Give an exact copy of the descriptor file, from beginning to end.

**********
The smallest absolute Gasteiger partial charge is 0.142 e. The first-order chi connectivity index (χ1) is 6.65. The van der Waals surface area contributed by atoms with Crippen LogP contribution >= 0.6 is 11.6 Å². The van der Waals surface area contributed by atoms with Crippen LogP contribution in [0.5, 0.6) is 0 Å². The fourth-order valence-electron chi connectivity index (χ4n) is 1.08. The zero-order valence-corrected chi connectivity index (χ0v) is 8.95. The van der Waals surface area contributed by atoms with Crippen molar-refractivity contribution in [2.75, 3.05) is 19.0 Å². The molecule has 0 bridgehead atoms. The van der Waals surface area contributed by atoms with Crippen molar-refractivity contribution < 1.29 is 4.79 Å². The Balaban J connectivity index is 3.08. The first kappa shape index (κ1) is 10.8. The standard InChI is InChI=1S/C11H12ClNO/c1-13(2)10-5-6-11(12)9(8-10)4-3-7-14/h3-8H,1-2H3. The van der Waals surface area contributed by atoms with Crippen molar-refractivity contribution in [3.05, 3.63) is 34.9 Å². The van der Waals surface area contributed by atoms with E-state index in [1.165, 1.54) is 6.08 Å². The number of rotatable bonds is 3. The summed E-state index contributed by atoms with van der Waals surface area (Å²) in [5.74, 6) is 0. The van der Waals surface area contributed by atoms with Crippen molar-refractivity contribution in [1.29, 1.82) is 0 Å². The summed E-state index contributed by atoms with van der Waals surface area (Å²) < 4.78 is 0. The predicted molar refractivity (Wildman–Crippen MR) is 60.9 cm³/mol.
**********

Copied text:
The smallest absolute Gasteiger partial charge is 0.142 e. The first-order chi connectivity index (χ1) is 6.65. The van der Waals surface area contributed by atoms with Crippen LogP contribution >= 0.6 is 11.6 Å². The van der Waals surface area contributed by atoms with Crippen LogP contribution in [0.5, 0.6) is 0 Å². The fourth-order valence-electron chi connectivity index (χ4n) is 1.08. The zero-order valence-corrected chi connectivity index (χ0v) is 8.95. The van der Waals surface area contributed by atoms with Crippen molar-refractivity contribution in [2.75, 3.05) is 19.0 Å². The molecule has 0 bridgehead atoms. The van der Waals surface area contributed by atoms with Crippen molar-refractivity contribution < 1.29 is 4.79 Å². The Balaban J connectivity index is 3.08. The first kappa shape index (κ1) is 10.8. The standard InChI is InChI=1S/C11H12ClNO/c1-13(2)10-5-6-11(12)9(8-10)4-3-7-14/h3-8H,1-2H3. The van der Waals surface area contributed by atoms with Crippen molar-refractivity contribution in [3.05, 3.63) is 34.9 Å². The van der Waals surface area contributed by atoms with E-state index in [1.165, 1.54) is 6.08 Å². The number of rotatable bonds is 3. The summed E-state index contributed by atoms with van der Waals surface area (Å²) in [5.74, 6) is 0. The van der Waals surface area contributed by atoms with Crippen molar-refractivity contribution in [1.29, 1.82) is 0 Å². The summed E-state index contributed by atoms with van der Waals surface area (Å²) < 4.78 is 0. The predicted molar refractivity (Wildman–Crippen MR) is 60.9 cm³/mol.